The Manchineel Is A Scary Tropical Tree That Can Kill You

The manchineel tree is one of the most dangerous plants in the world, and it can be found in Florida.

Manchineel (Hippomane mancinella)
Photo: Ffennema/Getty Images

There's a toxic coastal plant you need to know about, and it's called the manchineel tree. You may have seen one during your travels—it's often accompanied by cautionary signs and a bright red band painted around its trunk as a warning to all who pass by. While not all manchineel trees are so painted, they require a fervent advisory, because they are one of the most dangerous plant species around.

Where Will You See a Manchineel Tree?

The manchineel (aka Hippomane mancinella, aka the Tree of Death) is native to coastal areas in southern North America, such as South Florida, as well as the northern reaches of Central and South America and the Caribbean. The plant gets its name from the Spanish word manzanilla, which means "little apple." It is so named because the fruit and foliage of the plant resemble those of apple trees. It's also been called manzanilla de la muerte, or "little apple of death," a foreboding moniker if ever we've heard one.

Don't Be Fooled By the Manchineel

The manchineel tree is quite attractive, with attractive, single or paired yellow-to-reddish, sweet-scented, applelike fruits. The fragrant nature of the fruit has drawn in and poisoned Spanish conquistadores, shipwrecked sailors, and present-day tourists. The trees live along the coast in brackish water, and tend to grow in clusters.

During a voyage, the legendary Captain James Cook and his crew came upon the manchineel. His men needed supplies, so Cook ordered them to collect fresh water and chop manchineel wood. During this process crew members rubbed their eyes, which reportedly resulted in their blindness for two weeks. Shipwrecked sailors have been reported to have eaten Manchineel fruits, which caused them inflammations and blistering around the mouth.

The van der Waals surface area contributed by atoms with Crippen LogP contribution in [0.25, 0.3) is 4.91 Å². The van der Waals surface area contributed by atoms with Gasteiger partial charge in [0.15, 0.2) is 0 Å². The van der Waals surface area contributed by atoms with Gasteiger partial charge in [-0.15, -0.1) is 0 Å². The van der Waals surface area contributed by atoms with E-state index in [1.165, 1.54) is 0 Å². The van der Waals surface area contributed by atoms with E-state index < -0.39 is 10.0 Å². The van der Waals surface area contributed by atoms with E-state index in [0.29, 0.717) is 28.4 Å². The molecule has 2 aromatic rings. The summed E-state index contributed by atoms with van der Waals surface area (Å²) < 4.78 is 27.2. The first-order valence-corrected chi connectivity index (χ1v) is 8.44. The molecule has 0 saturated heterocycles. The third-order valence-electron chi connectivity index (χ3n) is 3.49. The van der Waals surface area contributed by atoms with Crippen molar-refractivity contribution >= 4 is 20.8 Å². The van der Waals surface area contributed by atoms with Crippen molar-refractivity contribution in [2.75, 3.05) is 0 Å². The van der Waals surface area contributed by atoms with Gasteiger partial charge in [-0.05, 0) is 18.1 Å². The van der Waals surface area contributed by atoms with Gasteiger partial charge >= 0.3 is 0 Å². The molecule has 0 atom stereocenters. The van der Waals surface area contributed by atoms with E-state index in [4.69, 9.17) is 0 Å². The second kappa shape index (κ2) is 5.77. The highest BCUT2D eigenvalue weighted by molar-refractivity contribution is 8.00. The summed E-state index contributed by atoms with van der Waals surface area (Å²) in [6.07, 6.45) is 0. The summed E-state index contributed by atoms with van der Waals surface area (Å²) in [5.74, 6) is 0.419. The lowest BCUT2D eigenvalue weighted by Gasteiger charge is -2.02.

Contact Yields Toxic Results

As it happens, all of the fearsome stories are warranted. Every part of the manchineel is poisonous. The fruit is toxic, and the sap from the leaves and stems is too. If touched, the irritants found in manchineel sap can produce inflammation and painful blisters on the skin.

Passersby are warned not to stand underneath the tree when it's raining, as dripping water can transfer toxins from the tree to anyone nearby. And finally, burning manchineel bark has been known to cause irritation, even blindness, due to airborne poison ash.

Manchineel (Hippomane mancinella)
BrettCharlton/Getty Images

Keep Your Distance

The manchineel is more widespread than you might imagine. It's found on beaches and throughout swamps in tropical climes, where it provides windbreaks and aids in erosion reduction efforts. If you're in locales where the manchineel grows, keep an eye out, and if you encounter one, stay far, far away. If you're not convinced yet, read this frightening story of a manchineel encounter published in the BJM medical journal.

Beware this coastal plant; it's one of the most dangerous tropical species on the globe, and it's best to stay far from it if you encounter one during a walk on the beach or an adventure in the mangroves.

Frequently Asked Questions

  • What are other names for the manchineel tree?

    The manchineel tree is also known as the poison guava and beach apple. These names derive from its poisonous properties, fruit resemblance, and native growing environment. The manchineel tree is a member of the spurge family (Euphorbiaceae).

  • What is the irritating chemical in the manchineel tree sap?

    Phorbol is a chemical in the milky sap of a manchineel tree's leaves and bark. This sap causes allergic reactions ranging from irritation and burning to blistering and blindness.

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